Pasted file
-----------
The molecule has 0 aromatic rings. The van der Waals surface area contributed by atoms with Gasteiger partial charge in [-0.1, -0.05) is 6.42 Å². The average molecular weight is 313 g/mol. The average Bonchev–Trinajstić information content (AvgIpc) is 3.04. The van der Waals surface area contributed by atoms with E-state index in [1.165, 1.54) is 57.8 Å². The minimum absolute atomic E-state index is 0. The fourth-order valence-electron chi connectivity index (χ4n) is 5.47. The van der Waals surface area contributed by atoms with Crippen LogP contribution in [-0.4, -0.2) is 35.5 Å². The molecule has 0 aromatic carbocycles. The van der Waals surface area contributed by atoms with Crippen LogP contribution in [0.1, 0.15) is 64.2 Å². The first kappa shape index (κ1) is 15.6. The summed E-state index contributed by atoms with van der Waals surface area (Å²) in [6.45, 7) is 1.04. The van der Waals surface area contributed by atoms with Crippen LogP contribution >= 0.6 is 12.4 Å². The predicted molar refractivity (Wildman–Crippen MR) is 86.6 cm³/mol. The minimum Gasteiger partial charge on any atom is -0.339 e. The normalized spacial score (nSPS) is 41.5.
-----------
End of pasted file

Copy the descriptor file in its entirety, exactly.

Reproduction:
The molecule has 0 aromatic rings. The van der Waals surface area contributed by atoms with Gasteiger partial charge in [-0.1, -0.05) is 6.42 Å². The average molecular weight is 313 g/mol. The average Bonchev–Trinajstić information content (AvgIpc) is 3.04. The van der Waals surface area contributed by atoms with E-state index in [1.165, 1.54) is 57.8 Å². The minimum absolute atomic E-state index is 0. The fourth-order valence-electron chi connectivity index (χ4n) is 5.47. The van der Waals surface area contributed by atoms with Crippen LogP contribution in [-0.4, -0.2) is 35.5 Å². The molecule has 0 aromatic carbocycles. The van der Waals surface area contributed by atoms with Crippen LogP contribution in [0.1, 0.15) is 64.2 Å². The first kappa shape index (κ1) is 15.6. The summed E-state index contributed by atoms with van der Waals surface area (Å²) in [6.45, 7) is 1.04. The van der Waals surface area contributed by atoms with Crippen LogP contribution >= 0.6 is 12.4 Å². The predicted molar refractivity (Wildman–Crippen MR) is 86.6 cm³/mol. The minimum Gasteiger partial charge on any atom is -0.339 e. The normalized spacial score (nSPS) is 41.5.